Why we should be sceptical about skill shortage claims
Article by Caitlin Fitzsimmons courtesy of the Sydney Morning Herald.
Economists and experts say Australia’s workforce shortage could be filled by attracting workers with higher wages and recruiting from the underemployed, those with mild disabilities and pensioners.
Ahead of the Jobs and Skills Summit this week, the federal government faces calls to use the tightened labour market to fix low wage growth and access the 1.3 million who remain unemployed or underemployed, including 200,000 people with mild disabilities, and up to 400,000 people on the age pension who want to work more.
Professor John Buchanan, a labour economist at the University of Sydney, said the Australian Bureau of Statistics figures on unemployment and underemployment showed there was “no absolute shortage of labour”, though often people needed training on the job.
Buchanan said for decades employers had engaged in “labour market filleting” – referring to the best cut of steak – by employing the prime workforce of fit, healthy people in their late 20s and early 30s.
“People with disabilities cop it first but also younger workers who don’t have the years of gaining the skills on the job, and older workers who are written off,” Buchanan said.
Brendan Coates, economic policy program director at the Grattan Institute, said genuine skill shortages existed, but the term was overused.
“We should be fairly sceptical of a lot of the claims of skills shortages because a lot of them are based on asking employers ‘can you find workers at the prevailing wage that you’re offering the staff?’,” Coates said.
“The obvious answer a lot of the time is that wages need to rise in order to attract workers from other sectors.”
Coates said increasing the population through immigration could fill jobs in some sectors but would also create demand for jobs in other sectors and increase pressure on housing. He added that most skilled migration just involved changing the visa status of people who were already in the country.
National Seniors Australia is running a Let Pensioners Work! Campaign, pointing out that pensioners are discouraged from paid work because they lose 50c in the dollar once they earn more than the threshold, which recently increased to $190 a fortnight for singles and $336 a fortnight for couples.
In Australia, only 76,000 of the 2.6 million people on the age pension do any paid work. National Seniors Australia estimates this could rise to 400,000, if pensioners could earn employment income without losing their benefits.
Only 14 per cent of Australians aged 65 or over work compared with 25 per cent in New Zealand, where pensioners are not penalised for employment income.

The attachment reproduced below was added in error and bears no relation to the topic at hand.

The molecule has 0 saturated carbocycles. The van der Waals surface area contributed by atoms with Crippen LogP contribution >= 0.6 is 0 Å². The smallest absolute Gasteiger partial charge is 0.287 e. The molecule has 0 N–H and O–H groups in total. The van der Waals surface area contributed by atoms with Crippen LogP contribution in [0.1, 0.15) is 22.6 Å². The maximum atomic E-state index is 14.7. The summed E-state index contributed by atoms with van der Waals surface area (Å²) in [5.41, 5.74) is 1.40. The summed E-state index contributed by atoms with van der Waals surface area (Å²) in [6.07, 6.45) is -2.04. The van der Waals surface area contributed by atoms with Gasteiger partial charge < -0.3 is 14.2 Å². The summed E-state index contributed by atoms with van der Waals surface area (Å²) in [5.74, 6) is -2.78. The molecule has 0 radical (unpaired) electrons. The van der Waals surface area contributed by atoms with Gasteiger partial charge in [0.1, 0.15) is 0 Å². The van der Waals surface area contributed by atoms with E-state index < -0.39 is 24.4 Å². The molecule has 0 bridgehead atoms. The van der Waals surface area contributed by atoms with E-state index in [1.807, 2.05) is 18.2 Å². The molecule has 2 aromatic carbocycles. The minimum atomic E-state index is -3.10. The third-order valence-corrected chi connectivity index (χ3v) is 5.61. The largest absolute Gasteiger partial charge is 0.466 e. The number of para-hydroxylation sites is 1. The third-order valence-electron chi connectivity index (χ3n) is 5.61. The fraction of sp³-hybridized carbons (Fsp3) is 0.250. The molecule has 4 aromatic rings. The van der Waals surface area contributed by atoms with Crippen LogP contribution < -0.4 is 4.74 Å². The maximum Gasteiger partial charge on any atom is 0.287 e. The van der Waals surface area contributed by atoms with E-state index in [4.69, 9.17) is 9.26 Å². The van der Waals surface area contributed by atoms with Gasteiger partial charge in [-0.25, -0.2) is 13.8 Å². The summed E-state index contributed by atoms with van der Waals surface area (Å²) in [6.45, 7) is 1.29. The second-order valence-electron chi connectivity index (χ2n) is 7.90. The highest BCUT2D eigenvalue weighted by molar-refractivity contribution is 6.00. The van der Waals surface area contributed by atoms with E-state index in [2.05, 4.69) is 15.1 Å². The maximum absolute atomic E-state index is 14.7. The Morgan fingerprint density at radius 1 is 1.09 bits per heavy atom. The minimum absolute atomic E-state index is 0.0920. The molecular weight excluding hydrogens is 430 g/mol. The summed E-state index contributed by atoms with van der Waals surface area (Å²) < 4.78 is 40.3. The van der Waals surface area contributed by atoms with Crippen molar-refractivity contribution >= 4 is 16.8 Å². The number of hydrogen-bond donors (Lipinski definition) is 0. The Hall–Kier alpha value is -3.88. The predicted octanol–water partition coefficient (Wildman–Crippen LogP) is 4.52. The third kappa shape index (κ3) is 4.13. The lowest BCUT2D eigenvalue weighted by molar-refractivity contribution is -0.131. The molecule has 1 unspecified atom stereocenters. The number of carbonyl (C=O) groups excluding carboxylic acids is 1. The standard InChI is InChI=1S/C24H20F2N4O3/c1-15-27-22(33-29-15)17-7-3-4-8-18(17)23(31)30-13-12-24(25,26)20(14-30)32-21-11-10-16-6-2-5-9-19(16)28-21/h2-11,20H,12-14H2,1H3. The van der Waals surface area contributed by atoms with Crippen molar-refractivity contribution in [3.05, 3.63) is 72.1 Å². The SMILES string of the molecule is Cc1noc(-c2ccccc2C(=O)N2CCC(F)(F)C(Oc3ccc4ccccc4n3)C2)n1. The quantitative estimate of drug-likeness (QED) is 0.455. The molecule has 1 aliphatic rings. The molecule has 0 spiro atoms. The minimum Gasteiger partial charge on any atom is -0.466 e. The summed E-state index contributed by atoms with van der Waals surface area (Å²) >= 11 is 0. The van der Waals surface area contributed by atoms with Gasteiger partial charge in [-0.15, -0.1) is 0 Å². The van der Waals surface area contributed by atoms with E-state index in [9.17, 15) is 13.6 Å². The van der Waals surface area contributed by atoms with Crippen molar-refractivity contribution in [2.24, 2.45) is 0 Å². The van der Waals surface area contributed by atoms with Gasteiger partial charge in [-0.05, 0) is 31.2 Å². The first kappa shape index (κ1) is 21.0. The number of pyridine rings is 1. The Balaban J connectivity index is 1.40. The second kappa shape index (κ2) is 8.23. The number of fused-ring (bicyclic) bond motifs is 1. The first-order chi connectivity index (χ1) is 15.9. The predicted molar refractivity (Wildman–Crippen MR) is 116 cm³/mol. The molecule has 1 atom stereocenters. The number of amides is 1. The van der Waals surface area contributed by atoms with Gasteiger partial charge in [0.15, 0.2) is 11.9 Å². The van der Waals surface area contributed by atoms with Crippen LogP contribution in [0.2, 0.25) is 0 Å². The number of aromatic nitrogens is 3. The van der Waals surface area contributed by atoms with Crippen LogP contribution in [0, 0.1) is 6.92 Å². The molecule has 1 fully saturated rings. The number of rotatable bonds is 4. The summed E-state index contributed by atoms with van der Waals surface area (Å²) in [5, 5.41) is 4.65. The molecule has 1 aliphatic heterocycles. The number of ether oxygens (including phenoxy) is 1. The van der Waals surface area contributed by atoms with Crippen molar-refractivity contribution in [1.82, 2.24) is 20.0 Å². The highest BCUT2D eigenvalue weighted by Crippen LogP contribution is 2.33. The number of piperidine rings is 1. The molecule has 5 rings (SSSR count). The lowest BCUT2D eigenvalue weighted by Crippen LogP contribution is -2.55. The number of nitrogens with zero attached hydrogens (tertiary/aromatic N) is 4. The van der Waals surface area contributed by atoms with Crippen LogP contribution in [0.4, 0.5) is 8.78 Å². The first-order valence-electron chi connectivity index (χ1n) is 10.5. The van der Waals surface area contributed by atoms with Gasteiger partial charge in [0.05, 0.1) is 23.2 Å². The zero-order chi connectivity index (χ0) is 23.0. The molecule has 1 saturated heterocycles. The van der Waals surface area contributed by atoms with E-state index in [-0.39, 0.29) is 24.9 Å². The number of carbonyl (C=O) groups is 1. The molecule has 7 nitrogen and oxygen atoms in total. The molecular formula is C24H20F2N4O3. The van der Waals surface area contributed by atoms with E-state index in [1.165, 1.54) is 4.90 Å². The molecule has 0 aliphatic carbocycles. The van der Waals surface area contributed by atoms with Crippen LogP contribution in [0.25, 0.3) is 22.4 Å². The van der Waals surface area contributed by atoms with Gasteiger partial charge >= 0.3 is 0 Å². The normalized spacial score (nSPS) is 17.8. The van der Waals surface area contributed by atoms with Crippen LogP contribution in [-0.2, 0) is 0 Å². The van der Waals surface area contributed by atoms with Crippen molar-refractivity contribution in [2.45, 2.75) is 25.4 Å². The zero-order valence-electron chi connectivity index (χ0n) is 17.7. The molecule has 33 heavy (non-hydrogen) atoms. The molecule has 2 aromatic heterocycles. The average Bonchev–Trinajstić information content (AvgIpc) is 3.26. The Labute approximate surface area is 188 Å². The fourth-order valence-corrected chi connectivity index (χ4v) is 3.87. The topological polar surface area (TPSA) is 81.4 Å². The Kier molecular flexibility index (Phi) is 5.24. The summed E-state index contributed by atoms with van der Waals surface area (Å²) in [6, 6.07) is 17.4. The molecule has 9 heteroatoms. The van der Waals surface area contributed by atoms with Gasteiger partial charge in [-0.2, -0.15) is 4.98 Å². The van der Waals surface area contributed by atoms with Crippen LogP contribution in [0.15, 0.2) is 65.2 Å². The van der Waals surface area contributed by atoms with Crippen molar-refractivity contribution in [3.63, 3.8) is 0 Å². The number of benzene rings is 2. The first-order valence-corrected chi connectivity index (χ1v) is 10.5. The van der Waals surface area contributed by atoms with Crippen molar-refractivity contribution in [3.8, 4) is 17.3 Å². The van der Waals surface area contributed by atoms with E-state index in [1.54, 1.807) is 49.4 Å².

Yusuf Hussain, 71, from Sydney’s inner west is on the age pension. He rents a room in a boarding house and finds it hard to afford fresh food.
Hussain would love to return to working part-time in a call centre doing administration work, but the pension rules make it too hard.
“Most employers don’t want you just one day a week, they want you at least two or three days a week for part-time work,” Hussain said. ”Also, when you work, you have to deal with Centrelink, and I’ve not found that a good experience.“
A retired high school maths teacher who asked to remain anonymous said he used to take casual shifts to help plug shortages at his local school in regional NSW, but had to stop because the financial penalties were too high.
Several employers in aged care and disability support – two of the sectors with the biggest workforce shortages – are keen to employ more older workers.
Georgia Downes, chief executive of home care service provider Home Instead said liberalising the pension rules would make a massive difference to her business.
“We have a significant number of our existing caregivers who are on the pension … and they can’t do any more hours because they can only earn ,” Downes said.
“They have vim and vigour, they have a passion for their clients and for caring in the community, and they’re being held back.”
Mark Townend, chief executive of Spinal Life Australia, said he could fill 100 positions tomorrow if the pension rules were changed.
However, he said increasing work visas would not solve workforce shortages in disability support because many clients lived in regional areas, while immigrants preferred to move to big cities.
Buchanan said people with disabilities represented another huge, underused workforce. About 200,000 workers with mild disabilities – such as people who use hearing aids or walking sticks – could be used, while there were also hundreds of thousands of people with more severe disabilities who had at least partial work capability.
ABS figures show only 47.8 per cent of working-aged people with disability are employed, compared with 80.3 per cent without disability. The gap of 33.5 percentage points is far higher than in most European countries.
Ross Joyce, chief executive of the Australian Federation of Disability Organisations, said most small to medium-sized businesses did not realise that employing people with disabilities came at no cost to the employer because the government paid for the appropriate equipment, such as screen readers for people with low-vision or desk adjustments.